Avogen is a lipid or oil that is found only in avocado. It is the molecular basis for the folklore of the avocado fruit. You might say it is what made the avocado famous for helping our skin!
AvogenAvogen is unique in nature. It is found only in avocado. Singularities in nature are quite rare and for that we want to pay close attention to those that occur. Resveratol from grapes is a well-known singularity, for example. It is found only in grapes.
As many of our plants, fruits and vegetables have undergone genetic erosion through cross-breeding and through directed molecular genetics, important nutrients are often unfortunately lost in the interests of greater shelf stability or resistance to pests or other utility.
The avocado has a wealth of natural products and has yet to undergo the genetic erosion of other botanicals, such that soybean has undergone, for example. As mentioned, nature repeats itself across many botanicals. We can find the same vitamins and oils and trace nutrients across many plant species and varieties.
Avogen is a lipid or oil that is found only in avocado. It is the molecular basis for the folklore of the avocado fruit. You might say it is what made the avocado famous for helping our skin.
Avogen keys on an essential phenotype found in the extracellular matrix (ECM). That technical description contains many implications beyond skin beauty. The ECM occurs throughout the body, for one. A way to image this is to think of cells as islands in an ocean of ECM. The ocean connects the islands and creates an ecosystem of signals that guides cell metabolism. The healthier the ECM, the healthier and more vital the cellular activity.
Avogen aids the ECM directly and simply. It is very noticeable in topical application – skin becomes softer and builds out – it plumps up. Inside, Avogen leads to a better functioning you all around. In non-technical language - you feel younger. Avogen is one of nature’s gifts.
Avogen is safe, very well tolerated and whether used topically or internally a once per day dosing is sufficient. NothiThe Extracellular Matrix (ECM)ng will be gained by consuming Avogen more frequently.
U.S. Patents: 5,468,490 & 5,514,709 and Patents Pending.
What is The Extracellular Matrix (ECM)?The ECM is composed of an interlocking mesh of fibrous proteins and glycosaminoglycans and a basement membrane on which epithelial cells rest. What does that mean? A way to visualize this is to picture cells as floating islands and the sea they float in as the extracellular matrix or ECM.
The sea in the case of ECM is like a jelly that supports the islands and sends messages back and forth to the other islands. How It Helps...
The ECM is a dominant feature of our bodies – bone, skin, organs – the cells that comprise these are all surrounded by ECM.
How It Helps...This matrix is very important to the way we look and feel and as we age or are under health stress the ECM deteriorates in quality and quantity. As a result, cells themselves lose their proper structures and the communications between cells break down.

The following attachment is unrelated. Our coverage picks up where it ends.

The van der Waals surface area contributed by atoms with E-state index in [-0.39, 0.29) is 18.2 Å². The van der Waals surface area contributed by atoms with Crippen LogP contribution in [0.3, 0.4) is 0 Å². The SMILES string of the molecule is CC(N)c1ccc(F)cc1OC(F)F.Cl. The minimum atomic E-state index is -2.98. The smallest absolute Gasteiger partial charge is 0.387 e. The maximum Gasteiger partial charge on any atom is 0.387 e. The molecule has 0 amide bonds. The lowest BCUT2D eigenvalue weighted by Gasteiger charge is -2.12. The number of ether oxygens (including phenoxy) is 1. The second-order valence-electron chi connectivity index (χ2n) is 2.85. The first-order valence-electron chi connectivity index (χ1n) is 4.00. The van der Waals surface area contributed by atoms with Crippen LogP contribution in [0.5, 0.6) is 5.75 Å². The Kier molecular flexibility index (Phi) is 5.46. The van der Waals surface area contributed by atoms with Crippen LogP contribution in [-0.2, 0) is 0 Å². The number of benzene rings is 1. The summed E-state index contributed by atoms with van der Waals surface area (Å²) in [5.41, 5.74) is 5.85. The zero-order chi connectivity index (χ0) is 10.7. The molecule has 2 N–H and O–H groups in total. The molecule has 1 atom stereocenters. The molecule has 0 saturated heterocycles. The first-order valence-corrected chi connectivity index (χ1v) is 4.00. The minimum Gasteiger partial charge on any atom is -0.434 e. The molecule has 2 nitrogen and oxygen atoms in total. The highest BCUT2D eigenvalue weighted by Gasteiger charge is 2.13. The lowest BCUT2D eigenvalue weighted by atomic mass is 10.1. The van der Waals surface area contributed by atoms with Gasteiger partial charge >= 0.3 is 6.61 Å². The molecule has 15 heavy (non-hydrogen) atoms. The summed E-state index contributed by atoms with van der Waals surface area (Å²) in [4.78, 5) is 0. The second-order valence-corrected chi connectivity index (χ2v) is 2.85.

In the case of skin, the tone becomes uneven and waste product builds up in the ECM. The loss of ECM functionality results, for example, in thin skin that is inelastic and resembles crepe paper. Inside the body, the deterioration of ECM affects organs like eyes where vision is impaired or lungs where inelastic ECM leads to reduced respiration efficiency. In fact, every facet of the body can be adversely affected by deterioration of the extracellular matrix.
As the extracellular matrix goes wrong, it is characterized by excess cross-linking. Imagine various strings of fiber that have formed into rope-like strands – these are the collagen proteins of the ECM and as we age or are under environmental stress, the rope-like strands form knots and begin to bind up with other strands and the jelly-like substance between the strands (glycosaminoglycans) gets displaced by these over-crosslinked strands. The result is an inelastic tissue, thin and uneven. Aged skin for example might be described as one large sheet of very thin scar tissue.
In simple trauma of the skin, or internally, scar tissue forms as a mass of excessively crosslinked fibers. In one sense, the body has put up a wad of tissue in short order to protect vital organs. A way to think of this is like sand-bags to prevent a flood of unwanted invaders.
So, there are both natural and environmental causes of crosslinking excesses.
One of the key mechanisms that is in charge of keeping things in order in the extracellular matrix is a phenotype called lysyl oxidase. It organizes and shapes the extracellular matrix and has a lot to say about the communications between cells in the matrix. There are many key signaling functions that occur in the extracellular matrix and it is an area of great interest for understanding medical problems that occur as we age or from trauma.
Avogen supports the key mechanisms involved in regulating normal ECM activity and the result for you is quite simple and very important – you look younger and feel better.